C1897
 (1910)

[AUSTRALIA-WA] Esperance Bay Anchorage / Mary Ann Haven (Hopetoun Harbour)

Scarce Hydrographic chart of of Esperance and Hopetown, Western Australia. When first published on 19th November, 1897 the chart only contained the left inset of “Esperance Bay“, the right hand side was left blank. In this edition Mary Ann Haven … Read Full Description

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S/N: HYDRO-2973-WA-971036–378879
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Details

Full Title:

[AUSTRALIA-WA] Esperance Bay Anchorage / Mary Ann Haven (Hopetoun Harbour)

Date:

C1897
 (1910)

Engraver:

Davies & Co. 

Condition:

In good condition.

Technique:

Engraving.

Image Size: 

652mm 
x 487mm

Paper Size: 

701mm 
x 511mm
AUTHENTICITY
[AUSTRALIA-WA] Esperance Bay Anchorage / Mary Ann Haven (Hopetoun Harbour) - Antique Map from 1897

Genuine antique
dated:

1910

Description:

Scarce Hydrographic chart of of Esperance and Hopetown, Western Australia. When first published on 19th November, 1897 the chart only contained the left inset of “Esperance Bay“, the right hand side was left blank. In this edition Mary Ann Haven has been added to on the right hand side inset. First published 19th November 1897, New editions October 1900 and July 1910, and small corrections 1936. Manuscript corrections have been added in red ink 1938.

Esperance :
Town was gazetted  on 27th September 1895, the chart shows the 2nd jetty which was completed in 1935 and the railway line to Norseman.

Hopetoun:
Mary Ann Harbour was named in 1865 by the sealer James Sale on the cutter Mary Ann. The Mary Ann was owned by whaling master John Thomas of Cheyne’s Beach, 65 kilometres (40 mi) east of Albany, who had named it after his eldest daughter. Hopetoun was established in 1900 as the port servicing the Phillips River goldfield, named after the first Governor-General of Australia, John Hope, 7th Earl of Hopetoun. The townsite was gazetted on 9 February 1901. The town became a shipping port for the mining industry, with a jetty built in 1901, the terminus of a railway line between Hopetoun and Ravensthorpe that operated from 1909 to 1935.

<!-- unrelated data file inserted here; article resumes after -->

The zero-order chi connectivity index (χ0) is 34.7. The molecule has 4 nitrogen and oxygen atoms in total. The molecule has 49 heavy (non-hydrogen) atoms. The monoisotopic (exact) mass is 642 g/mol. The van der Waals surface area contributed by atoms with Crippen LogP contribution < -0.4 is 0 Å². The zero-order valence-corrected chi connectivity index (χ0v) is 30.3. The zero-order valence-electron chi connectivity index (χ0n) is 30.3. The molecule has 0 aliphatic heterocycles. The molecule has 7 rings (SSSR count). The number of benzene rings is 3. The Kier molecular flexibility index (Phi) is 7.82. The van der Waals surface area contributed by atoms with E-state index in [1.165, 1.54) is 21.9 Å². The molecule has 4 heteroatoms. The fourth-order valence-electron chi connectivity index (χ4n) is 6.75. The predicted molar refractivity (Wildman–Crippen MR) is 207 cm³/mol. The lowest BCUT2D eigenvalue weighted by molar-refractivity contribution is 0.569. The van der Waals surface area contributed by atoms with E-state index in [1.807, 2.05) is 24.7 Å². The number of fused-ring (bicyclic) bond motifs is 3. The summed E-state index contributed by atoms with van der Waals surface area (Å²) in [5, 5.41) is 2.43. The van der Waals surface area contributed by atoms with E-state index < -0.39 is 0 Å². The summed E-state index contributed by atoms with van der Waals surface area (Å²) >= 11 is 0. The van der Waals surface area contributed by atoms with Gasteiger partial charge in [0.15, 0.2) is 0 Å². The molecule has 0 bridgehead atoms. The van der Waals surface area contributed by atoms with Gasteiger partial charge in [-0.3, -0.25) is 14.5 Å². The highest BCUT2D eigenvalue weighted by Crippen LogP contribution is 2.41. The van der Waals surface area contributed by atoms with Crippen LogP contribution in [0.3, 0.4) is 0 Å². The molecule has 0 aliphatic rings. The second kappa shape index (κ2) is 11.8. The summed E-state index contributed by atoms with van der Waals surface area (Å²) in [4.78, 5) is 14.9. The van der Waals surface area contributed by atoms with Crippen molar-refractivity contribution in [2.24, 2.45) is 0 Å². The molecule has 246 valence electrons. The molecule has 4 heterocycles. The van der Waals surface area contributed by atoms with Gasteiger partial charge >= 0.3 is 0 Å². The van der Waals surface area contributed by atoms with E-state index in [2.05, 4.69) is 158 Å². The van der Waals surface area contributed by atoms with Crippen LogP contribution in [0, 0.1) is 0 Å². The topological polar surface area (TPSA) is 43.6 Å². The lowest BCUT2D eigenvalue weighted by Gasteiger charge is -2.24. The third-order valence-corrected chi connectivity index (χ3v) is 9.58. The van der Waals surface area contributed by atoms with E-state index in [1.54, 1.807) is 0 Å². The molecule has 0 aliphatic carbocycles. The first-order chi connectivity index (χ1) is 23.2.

Collections:
Not on Trove

 

 

Captain Owen Stanley (1811 - 1850)

Stanley was a British Royal Navy officer and surveyor, entered the Royal Naval College at the age of fifteen. After gaining the rank of midshipman in 1826, in 1826–1827, he spent time in South America on board HMS Ganges. In 1830, he was with Phillip Parker King on board HMS Adventure while it surveyed the Straits of Magellan at the tip of South America. In December 1846 Stanley sailed from Portsmouth in charge of HMS Rattlesnake, with the naturalists Thomas Huxley, John MacGillivray and artist Oswald Walters Brierly on board, accompanied by Charles Bampfield Yule in HMS Bramble. In November 1847 he arrived at Port Curtis on the Australian coast, and after surveying the harbour described it as a very good anchorage. In 1848 he continued further north to survey New Guinea, and in June of that year offered protection and assistance to Edmund Kennedy’s expedition to Cape York Peninsula. Owen went on to survey the Louisiade Archipelago but in 1849 fell ill, and died in March 1850 after returning to Sydney.

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Hydrographic charting of Australia History ( - )

Naval policy dictated that Admiralty charts be destroyed when superseded to avoid navigational error. It was during Rear Admiral John Washington’s period as the Admiralty’s hydrographer, 1855-1863, that a series of agreements were drawn up with the Australian colonies. These agreements provided boats and crews for use by officers lent from the Royal Navy to chart the coasts and shoal waters in the approaches to the rapidly developing towns, communication with which was seriously hampered by the the frequency of shipwrecks. It had been the discovery of gold and the consequent rush of miners and emigrants from not only England but California that added greatly the numbers of ships sailing to Australia’s east coast. This led to numerous petitions being made to Her Majesty’s Government to chart the eastern approaches to Australia to make for safer passage for shipping.

View other items by Hydrographic charting of Australia History

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